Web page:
of political chaos and splitting up of China Because the wolf is at the gate and they will use every opening to destabilized and scuttle China development.Democracy will work in benign environment and over long period of time. As well as having the tradition of individual right and obligation

    I don't believe comparison to Chinese dynasty is justified . Because unlike the dynasty the power is limited to 2 term and selection is based on meritocracy instead of hereditary. The Chinese dynasty fell because the succeeding emperor are lazy and self gratify, selfish with no regard to the country.

    Having said that It is true the monopoly of power tend to ossified and breed complacency and resistance to change. The beauty of democracy is that the losing party tend to regenerate itself by replacing the leader of the party and change their policy to attract voter.

    But corruption is the manifest of bankrupt moral and lack of supervision of the state.We see this in food scandal and how Chinese women now put a price(an apartment) on the love And other example. How are we dealing with this?

    The unbridled materialism is cancer at the Chinese society . Having destroy traditional Chinese value and norm, The CCP replaced it with unnatural Communist value that is against human nature. Now that communism is out of vogue the unbridled materialism with its attendant of corruption and lack of moral-ism is getting the grip.

    Singapore model provide part of the answer by having independent anti corruption agency that really have the teeth to prosecute and confiscate the ill gain. And expelled the corrupt official after they are punished.
    At the same time they reward honest official by giving them market price salary.
    But Singapore is small country and not real good model for China. Though it wouldn't hurt to learn . As of today there are 40000 Chinese official. who go to Singapore and learn the trade to speak.

    But the larger question of moral is harder to address. It is the failure of Chinese cultural institution be it media, film, theater, school,writer to impart the good moral of working toward common good and society.

    Because again most of those institution again are so commercial.

    Hopefully China still has time to address those deficiency
     
    #5 Hendrik_2000, Mar 14, 2016
    Last edited: Mar 14, 2016
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  6. solarz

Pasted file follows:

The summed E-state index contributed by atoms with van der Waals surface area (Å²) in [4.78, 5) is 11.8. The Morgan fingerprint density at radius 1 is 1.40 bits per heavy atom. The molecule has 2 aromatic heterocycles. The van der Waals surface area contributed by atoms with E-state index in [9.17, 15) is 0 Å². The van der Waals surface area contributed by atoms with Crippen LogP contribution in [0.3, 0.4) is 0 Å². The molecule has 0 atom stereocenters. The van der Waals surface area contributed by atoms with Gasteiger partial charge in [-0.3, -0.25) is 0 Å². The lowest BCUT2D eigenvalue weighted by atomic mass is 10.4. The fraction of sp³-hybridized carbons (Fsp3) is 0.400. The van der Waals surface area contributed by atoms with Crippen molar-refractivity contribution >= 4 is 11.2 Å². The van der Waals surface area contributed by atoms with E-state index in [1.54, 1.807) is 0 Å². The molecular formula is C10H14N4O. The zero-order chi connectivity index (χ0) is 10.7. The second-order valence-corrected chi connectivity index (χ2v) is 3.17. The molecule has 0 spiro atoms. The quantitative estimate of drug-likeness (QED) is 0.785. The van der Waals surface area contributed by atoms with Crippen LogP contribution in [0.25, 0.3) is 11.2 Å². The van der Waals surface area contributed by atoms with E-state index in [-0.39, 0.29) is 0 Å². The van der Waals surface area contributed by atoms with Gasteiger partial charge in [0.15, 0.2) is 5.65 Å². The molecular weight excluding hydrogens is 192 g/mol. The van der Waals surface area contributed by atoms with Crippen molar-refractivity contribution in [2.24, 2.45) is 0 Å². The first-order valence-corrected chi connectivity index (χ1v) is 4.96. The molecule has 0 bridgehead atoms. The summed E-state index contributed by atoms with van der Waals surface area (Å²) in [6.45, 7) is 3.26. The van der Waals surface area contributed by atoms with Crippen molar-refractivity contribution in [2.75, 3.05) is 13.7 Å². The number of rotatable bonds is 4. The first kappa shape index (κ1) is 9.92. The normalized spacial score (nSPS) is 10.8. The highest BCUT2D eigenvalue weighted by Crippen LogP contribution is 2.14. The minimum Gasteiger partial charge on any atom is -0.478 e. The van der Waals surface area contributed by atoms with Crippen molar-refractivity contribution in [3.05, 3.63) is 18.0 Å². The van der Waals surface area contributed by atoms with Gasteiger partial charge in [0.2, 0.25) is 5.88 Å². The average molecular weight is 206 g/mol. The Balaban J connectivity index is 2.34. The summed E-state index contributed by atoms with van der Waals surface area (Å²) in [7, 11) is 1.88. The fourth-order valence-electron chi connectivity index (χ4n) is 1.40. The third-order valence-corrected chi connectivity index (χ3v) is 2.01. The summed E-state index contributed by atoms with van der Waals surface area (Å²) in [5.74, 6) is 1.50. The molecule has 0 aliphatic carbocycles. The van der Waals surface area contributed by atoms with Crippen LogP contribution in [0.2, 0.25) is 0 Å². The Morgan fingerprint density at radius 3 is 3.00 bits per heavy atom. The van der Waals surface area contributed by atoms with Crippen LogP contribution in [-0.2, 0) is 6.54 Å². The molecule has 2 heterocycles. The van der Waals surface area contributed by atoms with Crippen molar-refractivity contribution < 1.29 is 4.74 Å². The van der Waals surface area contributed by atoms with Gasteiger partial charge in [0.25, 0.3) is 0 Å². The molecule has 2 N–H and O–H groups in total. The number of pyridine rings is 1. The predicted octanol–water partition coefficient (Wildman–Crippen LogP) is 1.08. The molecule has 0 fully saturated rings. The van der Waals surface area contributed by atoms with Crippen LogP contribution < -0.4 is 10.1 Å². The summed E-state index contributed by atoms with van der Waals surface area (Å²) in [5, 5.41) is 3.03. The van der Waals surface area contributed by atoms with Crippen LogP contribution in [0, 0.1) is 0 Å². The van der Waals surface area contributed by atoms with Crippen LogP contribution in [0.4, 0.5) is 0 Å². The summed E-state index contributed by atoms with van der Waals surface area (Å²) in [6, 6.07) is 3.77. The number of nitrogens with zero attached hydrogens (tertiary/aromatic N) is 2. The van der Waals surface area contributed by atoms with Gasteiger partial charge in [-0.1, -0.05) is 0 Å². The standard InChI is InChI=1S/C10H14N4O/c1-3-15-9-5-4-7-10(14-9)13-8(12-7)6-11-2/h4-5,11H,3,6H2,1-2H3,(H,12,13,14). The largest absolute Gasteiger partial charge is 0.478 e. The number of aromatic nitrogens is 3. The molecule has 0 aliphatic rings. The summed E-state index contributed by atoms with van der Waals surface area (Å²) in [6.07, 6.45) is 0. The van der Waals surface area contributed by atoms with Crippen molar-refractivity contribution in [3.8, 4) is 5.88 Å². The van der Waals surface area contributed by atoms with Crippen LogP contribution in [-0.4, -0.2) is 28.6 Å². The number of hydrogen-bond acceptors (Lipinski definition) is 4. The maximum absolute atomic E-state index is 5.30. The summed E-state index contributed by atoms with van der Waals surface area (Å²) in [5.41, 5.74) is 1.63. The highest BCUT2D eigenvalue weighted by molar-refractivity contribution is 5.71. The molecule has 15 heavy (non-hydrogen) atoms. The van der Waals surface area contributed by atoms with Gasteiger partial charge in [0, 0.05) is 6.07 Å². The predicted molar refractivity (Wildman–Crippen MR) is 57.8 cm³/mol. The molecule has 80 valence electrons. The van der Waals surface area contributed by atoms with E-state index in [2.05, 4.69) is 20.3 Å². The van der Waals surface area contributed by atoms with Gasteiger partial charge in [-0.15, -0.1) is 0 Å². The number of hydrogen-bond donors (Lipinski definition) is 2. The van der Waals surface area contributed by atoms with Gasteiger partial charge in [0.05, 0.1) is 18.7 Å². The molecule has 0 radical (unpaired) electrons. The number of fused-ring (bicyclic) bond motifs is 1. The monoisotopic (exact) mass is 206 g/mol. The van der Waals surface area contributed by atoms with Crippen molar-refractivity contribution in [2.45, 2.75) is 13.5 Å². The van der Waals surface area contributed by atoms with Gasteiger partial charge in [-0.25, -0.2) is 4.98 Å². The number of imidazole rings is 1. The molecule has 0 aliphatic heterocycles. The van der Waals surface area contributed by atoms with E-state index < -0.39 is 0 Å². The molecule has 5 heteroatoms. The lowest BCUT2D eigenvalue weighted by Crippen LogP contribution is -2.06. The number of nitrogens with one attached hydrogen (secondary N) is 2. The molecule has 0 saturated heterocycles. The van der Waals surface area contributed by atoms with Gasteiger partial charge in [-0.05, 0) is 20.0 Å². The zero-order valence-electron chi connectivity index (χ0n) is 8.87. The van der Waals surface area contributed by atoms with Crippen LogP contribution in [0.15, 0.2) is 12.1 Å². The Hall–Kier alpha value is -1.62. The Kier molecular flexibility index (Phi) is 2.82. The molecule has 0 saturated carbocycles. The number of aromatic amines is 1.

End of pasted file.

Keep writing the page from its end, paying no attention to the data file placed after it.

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    solarz Senior Member

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    The purpose of a liberal democracy is to guard against tyranny. It has never been a recipe for economic success, and corruption, in so far as it doesn't lead to tyranny, is not affected by democracy or vice versa.

    China is an authoritarian state, but the Chinese government readily responds to criticism and popular sentiments. Xi may be using his anti-corruption drive to topple rival political factions, but he is only able to do that because his actions are popular and thus cement his position. It's been 3 years since Xi launched his campagin, and not even western media have called it a failure. Most people in China agree that it has been effective in reducing overt displays of corruption, at the very least. In this case, perception goes a long way.
     
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  7. plawolf
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    plawolf Senior Member

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    I would be very careful about getting into judging values and morals. That is best left to the people to decide for themselves. Part of the problem for China was caused precisely by the state trying to impose what it saw as "good values and morals" on the people while crushing "bad ones" during the Cultural Revolution.

    While morals are good, morals doesn't pay for food, education or healthcare.

    If asked to choose between a moral preacher who spends all his time telling others how they should live their lives or a morally bankrupt genius who builds a billion dollar hi-tech empire that employ thousands of people, the flawed genius wins as far as I'm concerned in terms of which one of them is better for the economy and country.

    Laws does help to promote good morals by actively punishing behaviour that is criminal, but for anything else, its actually down to society and people to make everyday choices themselves.

    As for corruption, well I think the problem and threat that represents is far graver than even the west realises.

    Morally bankrupt people will always try and dream up new ways to game the system for an unfair advantage, and corruption is one of the tools they will try and use if possible. It is a cancer for which there is no cure. The only remedy is eternal vigilance and adaptability and flexibility.

    Corruption was a serious problem for China, but say what you will, corrupt Chinese officials still generally actually got things done provided they got their palms greased. It increased costs and reduced efficiency, but the unspoken golden rule was that you don't screw with the national interest. Officials who forgot that rule tended to get caught and removed pretty quickly even long before President Xi's recent anti-corruption drives.